European Union intensifies internet censorship

By Justus Leicht and Johannes Stern
27 March 2019

Two months before the European elections, the European Parliament has voted to massively escalate internet censorship. Yesterday, the majority of MEPs voted in favour of a directive which, under the guise of copyright reforms, would enforce the use of so-called upload filters in social media, thus further restricting the internet.

According to Article 17 (formerly Article 13) of the Directive, internet platforms must now ensure that works protected by copyright are not uploaded without permission. This could only be enforced through upload filters, which automatically filter and censor content. The consequences are clear: internet giants such as YouTube and Facebook, which cooperate closely with the secret services and governments and already censor left-wing and progressive content on a massive scale, are being urged to delete articles, videos or other postings even before they are uploaded.

So far, platforms such as YouTube and Facebook have had to delete copyrighted works from their sites as soon as they receive a complaint. According to Article 17 of the new directive, operators must ensure that copyrighted works are not uploaded without permission. Alternatively, they must seek licences for the material uploaded by third parties and, in principle, develop mechanisms to prevent works from being made available in the first place where the rights holders have proven their claims.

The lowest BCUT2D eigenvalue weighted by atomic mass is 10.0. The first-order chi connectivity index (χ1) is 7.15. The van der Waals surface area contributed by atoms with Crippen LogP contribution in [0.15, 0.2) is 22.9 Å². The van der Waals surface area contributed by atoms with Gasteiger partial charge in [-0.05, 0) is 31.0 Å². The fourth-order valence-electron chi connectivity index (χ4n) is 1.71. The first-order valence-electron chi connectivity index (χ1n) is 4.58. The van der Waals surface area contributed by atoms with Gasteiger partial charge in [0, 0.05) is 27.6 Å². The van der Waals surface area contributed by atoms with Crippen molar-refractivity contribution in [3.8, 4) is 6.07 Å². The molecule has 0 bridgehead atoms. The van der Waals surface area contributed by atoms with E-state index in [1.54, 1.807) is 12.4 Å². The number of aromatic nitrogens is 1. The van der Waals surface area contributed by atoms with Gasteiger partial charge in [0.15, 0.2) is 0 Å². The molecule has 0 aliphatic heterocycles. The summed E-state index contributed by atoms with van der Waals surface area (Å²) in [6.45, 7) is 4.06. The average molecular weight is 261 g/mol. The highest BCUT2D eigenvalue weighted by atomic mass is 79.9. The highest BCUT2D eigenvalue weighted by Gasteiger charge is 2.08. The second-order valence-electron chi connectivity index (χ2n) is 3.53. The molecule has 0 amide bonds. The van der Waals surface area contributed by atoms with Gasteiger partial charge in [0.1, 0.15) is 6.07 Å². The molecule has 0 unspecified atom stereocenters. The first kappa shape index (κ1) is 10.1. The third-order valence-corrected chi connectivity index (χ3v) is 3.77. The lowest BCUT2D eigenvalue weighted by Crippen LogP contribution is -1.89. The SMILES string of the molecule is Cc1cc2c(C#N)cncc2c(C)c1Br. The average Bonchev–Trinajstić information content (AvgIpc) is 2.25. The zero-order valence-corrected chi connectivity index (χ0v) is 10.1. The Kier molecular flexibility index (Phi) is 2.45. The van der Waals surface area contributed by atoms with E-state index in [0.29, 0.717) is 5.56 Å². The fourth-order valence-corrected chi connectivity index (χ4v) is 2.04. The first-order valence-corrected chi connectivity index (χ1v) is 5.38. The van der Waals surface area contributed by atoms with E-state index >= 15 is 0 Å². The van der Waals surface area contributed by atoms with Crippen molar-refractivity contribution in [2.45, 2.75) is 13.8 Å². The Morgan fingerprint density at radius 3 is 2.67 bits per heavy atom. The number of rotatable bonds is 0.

In practice, given the amount, variety and speed with which new content is uploaded, this could only be achieved by automatically scanning and filtering all content in advance. Anyone who inserts images, excerpts from texts, videos or music to their own content, or modifies such content to create new content from it, can fall victim to the upload filters just as much as someone actually violating copyright law. In addition, upload filters can be politically manipulated so that, for example, texts or videos that are directed against austerity, militarism and war, report on labor disputes and strikes or contain terms such as socialism or “Marxism” are censored.

None of this is the result of an oversight, but is the real purpose of the “reform.”